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Former DePauw Prof. Saad Eddin Ibrahim Analyzes Iraq Situation for NY Times' Thomas Friedman

June 2, 2006

June 2, 2006, Greencastle, Ind. - In an analysis of the situation in Iraq, New York Times columnist Thomas Friedman turns "to someone steeped in the history of the Arab world, someone like the Egyptian sociologist and democracy campaigner Saad Eddin Ibrahim, who was visiting Washington with a human rights group from the Carter Center." Ibrahim, who taught sociology at DePauw University from 1967-74, "compares the U.S. invasion of Iraq to Napoleon's invasion of Egypt in 1798, which punched the first big hole through which modernity could seep into the Arab world," writes Friedman.

The column reports, "What you are seeing in Iraq today is the 'hard labor' of nation building in a country that has gone through almost 50 years of tyrannical rule, Ibrahim said. It is a naturally messy process, much messier than Eastern Europe's, with the outcome uncertain. 'Everyone with a grievance for 50 years there is now breathing freely and wanting to act on their newfound freedom,' he added. The reason that the violence in Iraq is so intense -- mass executions, mosques blown up -- is in part because of all these pent-up grievances. But in part it is also because two very entrenched forces in that part of the world -- the theocrats and the autocrats; that is, the Qaidas and the Arab regimes surrounding Iraq, even the 'pro-America' ones -- are deeply worried that we might succeed."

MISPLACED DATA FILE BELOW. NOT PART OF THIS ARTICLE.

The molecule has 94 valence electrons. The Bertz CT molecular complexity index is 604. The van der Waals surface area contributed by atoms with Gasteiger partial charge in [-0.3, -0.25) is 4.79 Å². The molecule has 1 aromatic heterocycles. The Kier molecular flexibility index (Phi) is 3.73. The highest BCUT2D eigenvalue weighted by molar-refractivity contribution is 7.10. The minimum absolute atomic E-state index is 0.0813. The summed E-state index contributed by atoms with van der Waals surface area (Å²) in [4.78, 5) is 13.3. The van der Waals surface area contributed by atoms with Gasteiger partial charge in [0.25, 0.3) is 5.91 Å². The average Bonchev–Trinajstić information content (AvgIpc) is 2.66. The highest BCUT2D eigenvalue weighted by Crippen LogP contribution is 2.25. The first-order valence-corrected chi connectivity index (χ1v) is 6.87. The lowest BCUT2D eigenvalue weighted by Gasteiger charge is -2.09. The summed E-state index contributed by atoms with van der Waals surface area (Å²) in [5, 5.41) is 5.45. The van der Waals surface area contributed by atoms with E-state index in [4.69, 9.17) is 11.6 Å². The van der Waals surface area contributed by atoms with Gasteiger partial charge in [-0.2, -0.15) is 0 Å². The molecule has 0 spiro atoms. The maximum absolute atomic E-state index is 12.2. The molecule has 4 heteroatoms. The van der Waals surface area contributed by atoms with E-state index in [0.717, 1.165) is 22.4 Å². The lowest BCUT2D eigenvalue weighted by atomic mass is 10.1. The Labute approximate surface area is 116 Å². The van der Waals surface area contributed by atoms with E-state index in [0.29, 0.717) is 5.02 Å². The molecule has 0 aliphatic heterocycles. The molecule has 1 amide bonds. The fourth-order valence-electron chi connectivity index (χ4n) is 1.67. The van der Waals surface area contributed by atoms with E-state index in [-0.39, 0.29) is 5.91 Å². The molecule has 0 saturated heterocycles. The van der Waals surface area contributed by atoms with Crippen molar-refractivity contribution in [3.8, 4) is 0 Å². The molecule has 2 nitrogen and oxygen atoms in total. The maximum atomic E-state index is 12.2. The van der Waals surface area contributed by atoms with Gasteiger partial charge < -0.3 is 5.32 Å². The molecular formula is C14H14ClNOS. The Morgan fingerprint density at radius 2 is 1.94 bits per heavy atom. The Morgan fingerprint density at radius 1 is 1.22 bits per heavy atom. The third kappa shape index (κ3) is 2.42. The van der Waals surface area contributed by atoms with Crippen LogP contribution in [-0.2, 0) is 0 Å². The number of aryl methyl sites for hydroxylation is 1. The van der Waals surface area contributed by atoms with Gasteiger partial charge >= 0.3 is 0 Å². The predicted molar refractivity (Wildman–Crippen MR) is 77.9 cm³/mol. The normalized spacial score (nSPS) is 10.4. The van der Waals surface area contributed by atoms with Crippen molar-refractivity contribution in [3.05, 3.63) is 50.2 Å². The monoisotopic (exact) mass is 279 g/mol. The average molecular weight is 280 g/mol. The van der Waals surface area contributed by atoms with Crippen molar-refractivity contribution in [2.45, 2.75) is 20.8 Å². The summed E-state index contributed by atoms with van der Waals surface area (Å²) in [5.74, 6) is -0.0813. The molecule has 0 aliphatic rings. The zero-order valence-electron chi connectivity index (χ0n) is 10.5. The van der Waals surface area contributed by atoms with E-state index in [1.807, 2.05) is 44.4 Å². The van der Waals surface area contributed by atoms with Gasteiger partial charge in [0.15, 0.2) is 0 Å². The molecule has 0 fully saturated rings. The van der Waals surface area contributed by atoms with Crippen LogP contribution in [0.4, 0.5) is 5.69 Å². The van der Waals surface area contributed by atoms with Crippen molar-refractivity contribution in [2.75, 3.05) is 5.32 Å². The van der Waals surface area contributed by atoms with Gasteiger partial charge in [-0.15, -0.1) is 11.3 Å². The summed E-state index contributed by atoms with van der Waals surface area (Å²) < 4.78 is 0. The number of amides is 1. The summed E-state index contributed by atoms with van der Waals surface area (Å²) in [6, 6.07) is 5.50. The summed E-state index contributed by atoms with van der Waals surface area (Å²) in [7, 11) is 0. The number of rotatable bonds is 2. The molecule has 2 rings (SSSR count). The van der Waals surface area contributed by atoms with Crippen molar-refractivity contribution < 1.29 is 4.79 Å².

Read the complete text by clicking here.

Professor Ibrahim has made several recent visits to DePauw. An account of his 2003 return to campus, which includes video and audio clips, can be found here. In May 2004, he received an honorary degree from DePauw. Five years ago, Dr. Ibrahim's former students and colleagues staged a "teach-in" to protest his jailing in Egypt. Read more here.

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